a. How do you know what to ask for? First step is on the appraisal. Had you known that the appraisal used in your deal was unsustainable, you probably would have taken a different attitude toward the deal and would have insisted on other terms. Assuming you had a zero-down mortgage loan(s) [i.e., including 1st and 2nd mortgage] then you probably, on average have spent some $15,000-$20,000 in household improvements that cannot be recouped, but which were also spent based upon the apparent value of the house.
b. So you look at the current appraisal and let’s say in your community the actual sales prices of homes closest to you are down by 50% from what they were in 2007 or when you went to the “closing” on your loan.
(1) Write down the purchase price of your home or the original appraisal when you closed the “loan.”
(2) Deduct the Decline in Appraised Value, which in our example is a decline of 50%. If you had a zero down payment loan, this would translate as the original amount of the note minus the 50% $150,000-$160,000) reduction in value. This leaves $140,000-$150,000.
(3) Deduct the $15,000-$20,000 you spent on household improvements. This leaves $120,000 to $135,000.
(4) Deduct your attorney’s fees which will probably be around $15,000, hopefully on contingency at least in part. This leaves $105,000 to $120,000.
(5) Deduct any other related expenses such as the cost of a forensic audit (which INCLUDES TILA, RESPA, Securities, Title, Appraisal, Chain of Possession, and other factors like fabrication and forgery) that should cost around $2500, and any expense incurred retaining an expert to prepare and execute an expert declaration or expert affidavit that should cost around $1000-$1500. [Caution a declaration from someone who has no idea what is in the document, or who has very little exposure to discovery, depositions, court testimony etc. could be less than worthless. Your credibility will be diminished unless you pick the right forensic analyst and the right expert]. This leaves a balance of $101,000 to $116,000.
(6) If you did make a down payment or cash payments for “non-standard” options then you should deduct that too. So if you made a 20% down payment ($60,000, in our example) that would be a deduction too so you can recover that loss which resulted from the false appraisal and false presentation of the appraisal by the “lender” who was paid undisclosed fees to lie to you. In our example here I am going to assume you have a zero down payment. But if we used the example in this paragraph there would be an additional $60,000 deduction that could reduce your initial demand for modification to a principal reduction of $40,000.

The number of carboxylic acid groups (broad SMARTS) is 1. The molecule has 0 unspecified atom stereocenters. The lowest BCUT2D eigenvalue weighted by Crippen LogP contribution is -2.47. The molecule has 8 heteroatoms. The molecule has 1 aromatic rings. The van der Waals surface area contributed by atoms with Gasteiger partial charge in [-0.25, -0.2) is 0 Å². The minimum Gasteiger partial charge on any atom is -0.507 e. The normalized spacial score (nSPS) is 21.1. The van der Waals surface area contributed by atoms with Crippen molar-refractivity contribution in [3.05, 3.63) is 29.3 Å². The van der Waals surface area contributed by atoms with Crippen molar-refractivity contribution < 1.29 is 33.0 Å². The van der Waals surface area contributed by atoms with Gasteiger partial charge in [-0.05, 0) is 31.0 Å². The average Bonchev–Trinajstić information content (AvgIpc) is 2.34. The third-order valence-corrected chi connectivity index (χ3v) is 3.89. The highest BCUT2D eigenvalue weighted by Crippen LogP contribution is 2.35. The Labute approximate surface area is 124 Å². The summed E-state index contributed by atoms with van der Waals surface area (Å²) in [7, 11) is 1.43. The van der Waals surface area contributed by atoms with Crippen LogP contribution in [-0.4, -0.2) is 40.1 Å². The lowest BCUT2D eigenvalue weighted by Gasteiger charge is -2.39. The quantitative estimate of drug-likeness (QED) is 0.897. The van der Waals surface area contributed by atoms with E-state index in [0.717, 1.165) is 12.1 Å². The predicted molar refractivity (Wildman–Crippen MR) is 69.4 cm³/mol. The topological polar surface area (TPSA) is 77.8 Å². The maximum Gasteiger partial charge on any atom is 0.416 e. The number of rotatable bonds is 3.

(7) So your opening demand should be a note with a principal balance of $101,000 with a settlement probably no higher than $150,000. I would recommend a 15 year fixed rate mortgage because you will be done with it a lot sooner and convert you from debt to wealth. But a mortgage of up to 40 years is acceptable in order to keep your payments to a minimum if that is a critical issue.
4. Interest rate of 3%-4% FIXED.
5. Judge’s execution of final judgment ratifying the deal and quieting title against he world except for you as the owner of the property and the new lender who might have a new note and a new mortgage or who might just walk away completely when you present these terms. There are tens of thousands of homes in a grey area where they have not made a payment in years, the “lender” has not foreclosed, or the “lender” initiated foreclosure and then abandoned it. These people should be filing quiet title actions of their own and finish the job of getting the home free and clear from an encumbrance procured by fraud.
Neil F. Garfield, Esq.
Filed under: CDO, CORRUPTION, Eviction, GTC | Honor, Investor, Mortgage, bubble, currency, foreclosure, securities fraud | Tagged: Appraisal, chain of possession, chain of title, Federal government, foreclosure, forensic analyst, LAWYER, modification, mortgage lenders, pretender lender, quiet title, RESPA, securities, securitization, TILA, yield spread premium | 4 Comments »